9. Curry with gay strangers

When we signed up with our agency they signposted us to an organisation called New Family Social, which promotes ‘Strong and happy LGBT adoptive and foster families throughout the UK

Following the change in legislation in 2006, which allowed unmarried couples, including same-sex couples, to adopt jointly in England and Wales, NFS was formed in 2007 to support this growing demographic. The self-help membership organisation is now a registered charity, doing super-ace things. Check out their ‘what we do‘ page which describes the breadth of their work more clearly than I.

Basically, it’s pretty great; minutes after putting up a ‘Hi, we’re new’ post in the forum, we had a deluge of welcome messages in our inbox. Membership is free via our agency (as they subscribe to NFS), but as we hadn’t been assigned a social worker at the time, we parted with the heady sum of £5 pcm (or £2.50 for low income families) and jumped on-board.

Each region in the UK has a volunteer coordinator who looks after members in their area and organises, or empowers members to organise, meet ups. Historically there hadn’t been events happening in our county, but soon after we joined an event was scheduled IN OUR TOWN, what are the chances.

…Which is how we came to be sharing popadoms with local homosexuals. The experience on the whole was weird, yet not unpleasant. like chocolate coated pretzels. Imagine polyamorous blind dating with biryani and babies and you’re part way there.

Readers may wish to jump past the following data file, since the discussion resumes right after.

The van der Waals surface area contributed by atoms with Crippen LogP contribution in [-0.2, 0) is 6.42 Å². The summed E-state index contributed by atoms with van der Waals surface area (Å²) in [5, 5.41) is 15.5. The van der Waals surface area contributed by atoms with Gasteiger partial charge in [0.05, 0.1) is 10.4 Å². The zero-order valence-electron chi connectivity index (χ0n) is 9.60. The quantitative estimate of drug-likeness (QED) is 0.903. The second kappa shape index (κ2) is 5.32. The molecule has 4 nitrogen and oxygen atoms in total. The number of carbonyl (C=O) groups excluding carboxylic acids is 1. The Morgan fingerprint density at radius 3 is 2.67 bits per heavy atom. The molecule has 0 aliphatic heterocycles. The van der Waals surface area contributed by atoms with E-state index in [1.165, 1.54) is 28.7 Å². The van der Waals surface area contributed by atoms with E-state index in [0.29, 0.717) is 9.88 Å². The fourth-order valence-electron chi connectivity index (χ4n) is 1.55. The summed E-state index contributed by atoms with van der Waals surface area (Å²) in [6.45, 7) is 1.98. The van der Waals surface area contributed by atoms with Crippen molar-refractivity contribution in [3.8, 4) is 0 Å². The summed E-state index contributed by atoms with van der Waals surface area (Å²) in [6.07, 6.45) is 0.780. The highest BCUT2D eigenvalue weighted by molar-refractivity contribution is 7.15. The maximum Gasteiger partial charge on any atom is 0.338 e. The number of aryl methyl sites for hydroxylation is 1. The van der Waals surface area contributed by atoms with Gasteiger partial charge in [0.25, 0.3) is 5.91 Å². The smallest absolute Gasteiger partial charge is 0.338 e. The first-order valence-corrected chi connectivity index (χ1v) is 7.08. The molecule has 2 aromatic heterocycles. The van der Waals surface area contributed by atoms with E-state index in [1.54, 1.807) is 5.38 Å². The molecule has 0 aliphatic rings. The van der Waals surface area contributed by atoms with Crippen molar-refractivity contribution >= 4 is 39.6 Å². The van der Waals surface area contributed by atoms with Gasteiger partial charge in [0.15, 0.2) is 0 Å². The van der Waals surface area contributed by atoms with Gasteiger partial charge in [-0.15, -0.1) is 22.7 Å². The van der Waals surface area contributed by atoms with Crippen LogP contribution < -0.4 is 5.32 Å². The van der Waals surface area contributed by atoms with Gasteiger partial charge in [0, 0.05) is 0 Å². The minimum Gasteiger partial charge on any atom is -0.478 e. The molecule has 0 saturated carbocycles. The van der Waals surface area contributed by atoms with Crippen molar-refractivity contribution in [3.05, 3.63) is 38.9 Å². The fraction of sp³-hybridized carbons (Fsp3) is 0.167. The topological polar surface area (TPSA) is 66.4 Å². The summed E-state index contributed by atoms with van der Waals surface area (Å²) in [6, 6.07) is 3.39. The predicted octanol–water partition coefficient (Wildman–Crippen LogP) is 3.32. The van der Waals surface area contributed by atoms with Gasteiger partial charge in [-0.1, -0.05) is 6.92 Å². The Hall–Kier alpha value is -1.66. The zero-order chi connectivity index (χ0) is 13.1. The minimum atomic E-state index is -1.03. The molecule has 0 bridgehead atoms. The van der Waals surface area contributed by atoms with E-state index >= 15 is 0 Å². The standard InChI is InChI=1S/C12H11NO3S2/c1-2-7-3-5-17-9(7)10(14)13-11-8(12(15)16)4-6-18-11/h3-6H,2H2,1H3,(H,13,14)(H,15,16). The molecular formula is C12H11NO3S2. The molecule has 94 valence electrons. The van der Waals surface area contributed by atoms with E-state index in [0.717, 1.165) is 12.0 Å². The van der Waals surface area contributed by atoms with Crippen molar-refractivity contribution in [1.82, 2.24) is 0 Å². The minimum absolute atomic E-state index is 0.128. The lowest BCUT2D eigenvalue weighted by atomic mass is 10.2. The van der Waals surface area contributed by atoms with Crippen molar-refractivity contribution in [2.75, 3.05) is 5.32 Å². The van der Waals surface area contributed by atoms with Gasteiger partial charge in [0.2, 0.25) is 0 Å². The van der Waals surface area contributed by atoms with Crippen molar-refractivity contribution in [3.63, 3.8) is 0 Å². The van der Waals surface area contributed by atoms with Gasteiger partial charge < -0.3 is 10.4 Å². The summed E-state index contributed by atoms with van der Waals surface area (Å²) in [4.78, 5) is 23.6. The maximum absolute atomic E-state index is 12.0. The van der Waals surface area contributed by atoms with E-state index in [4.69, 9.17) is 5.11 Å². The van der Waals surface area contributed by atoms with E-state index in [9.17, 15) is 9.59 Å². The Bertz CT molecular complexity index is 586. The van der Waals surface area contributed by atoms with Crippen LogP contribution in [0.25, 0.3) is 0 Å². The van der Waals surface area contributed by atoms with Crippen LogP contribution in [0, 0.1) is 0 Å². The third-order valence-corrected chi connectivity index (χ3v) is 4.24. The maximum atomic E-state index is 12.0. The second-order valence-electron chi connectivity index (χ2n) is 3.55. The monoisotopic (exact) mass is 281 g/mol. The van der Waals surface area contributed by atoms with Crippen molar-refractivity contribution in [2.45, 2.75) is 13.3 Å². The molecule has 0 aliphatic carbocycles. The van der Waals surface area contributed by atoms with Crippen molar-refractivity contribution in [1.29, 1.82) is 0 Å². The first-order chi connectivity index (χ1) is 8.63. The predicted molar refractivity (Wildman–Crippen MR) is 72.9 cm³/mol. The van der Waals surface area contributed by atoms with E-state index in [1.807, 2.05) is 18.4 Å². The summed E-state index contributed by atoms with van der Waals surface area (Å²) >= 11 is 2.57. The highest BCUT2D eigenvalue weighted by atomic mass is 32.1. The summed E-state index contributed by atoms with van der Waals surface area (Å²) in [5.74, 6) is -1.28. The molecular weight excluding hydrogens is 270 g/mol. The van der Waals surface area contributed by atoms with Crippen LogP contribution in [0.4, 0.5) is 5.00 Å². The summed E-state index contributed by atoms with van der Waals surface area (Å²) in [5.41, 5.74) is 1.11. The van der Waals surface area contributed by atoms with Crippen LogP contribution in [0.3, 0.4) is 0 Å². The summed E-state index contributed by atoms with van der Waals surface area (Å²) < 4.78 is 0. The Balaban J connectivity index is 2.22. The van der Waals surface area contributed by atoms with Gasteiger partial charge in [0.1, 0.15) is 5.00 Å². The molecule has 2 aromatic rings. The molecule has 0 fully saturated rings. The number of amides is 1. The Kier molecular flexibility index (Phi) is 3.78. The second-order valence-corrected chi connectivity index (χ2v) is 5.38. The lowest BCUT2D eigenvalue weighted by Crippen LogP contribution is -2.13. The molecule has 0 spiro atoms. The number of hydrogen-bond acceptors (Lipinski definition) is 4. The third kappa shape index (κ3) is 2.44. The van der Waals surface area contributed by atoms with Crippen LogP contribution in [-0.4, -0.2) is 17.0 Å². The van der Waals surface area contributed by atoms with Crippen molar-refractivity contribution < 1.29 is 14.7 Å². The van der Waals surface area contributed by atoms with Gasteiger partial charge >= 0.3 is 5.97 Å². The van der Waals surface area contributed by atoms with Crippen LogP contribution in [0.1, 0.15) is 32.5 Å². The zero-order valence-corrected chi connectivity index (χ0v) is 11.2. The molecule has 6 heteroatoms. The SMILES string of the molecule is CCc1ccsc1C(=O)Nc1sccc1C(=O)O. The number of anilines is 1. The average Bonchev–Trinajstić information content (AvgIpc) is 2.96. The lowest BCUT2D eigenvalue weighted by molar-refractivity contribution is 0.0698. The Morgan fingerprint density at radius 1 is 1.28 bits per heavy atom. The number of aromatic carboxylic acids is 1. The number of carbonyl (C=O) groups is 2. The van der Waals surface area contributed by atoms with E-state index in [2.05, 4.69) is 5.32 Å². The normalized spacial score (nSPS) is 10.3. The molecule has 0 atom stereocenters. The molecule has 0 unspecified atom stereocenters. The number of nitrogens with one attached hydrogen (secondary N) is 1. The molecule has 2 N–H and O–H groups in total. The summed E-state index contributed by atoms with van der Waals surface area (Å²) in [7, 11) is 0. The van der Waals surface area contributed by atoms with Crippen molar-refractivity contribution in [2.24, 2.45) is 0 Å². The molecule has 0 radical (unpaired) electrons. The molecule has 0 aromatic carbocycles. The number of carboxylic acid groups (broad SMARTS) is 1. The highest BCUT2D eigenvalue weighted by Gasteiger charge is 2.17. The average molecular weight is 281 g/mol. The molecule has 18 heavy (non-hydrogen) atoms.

All of the people present had children placed with them, through a variety of means, including traditional adoption; early permanence and adopting a fostered child, and it was fascinating to hear about these varied experiences first hand. The most surprising aspect was that TWO of the families had adopted relinquished babies. This may not sound unusual, but the adoption climate has changed considerably over the past few decades: whereas historically unmarried Mothers may have been encouraged (forced) to give up their children, it is now very rare for families to voluntarily relinquish their children.

We also had a surprise visit from a 5 month old baby.

I was wholly unprepared for the feelings this evoked: we have learnt a lot about the importance of being honest with children about their birth families; highlighting their positives, but sensitively explaining that, for whatever reason, they were not equipped to look after them. We hadn’t considered that conversation from the angle of a relinquished child. We will never know the unique circumstances that resulted in those little boys being put up for adoption, but looking at this tiny baby, I couldn’t help feeling a bit sad.

It also entirely altered my mindset about adopting a baby* But more on that later.

* Upon revision, I should qualify this statement – I’m not under the misaprehension that we’re going to adopt a horse or similar, but that I’d been considering an older sibling group previously.

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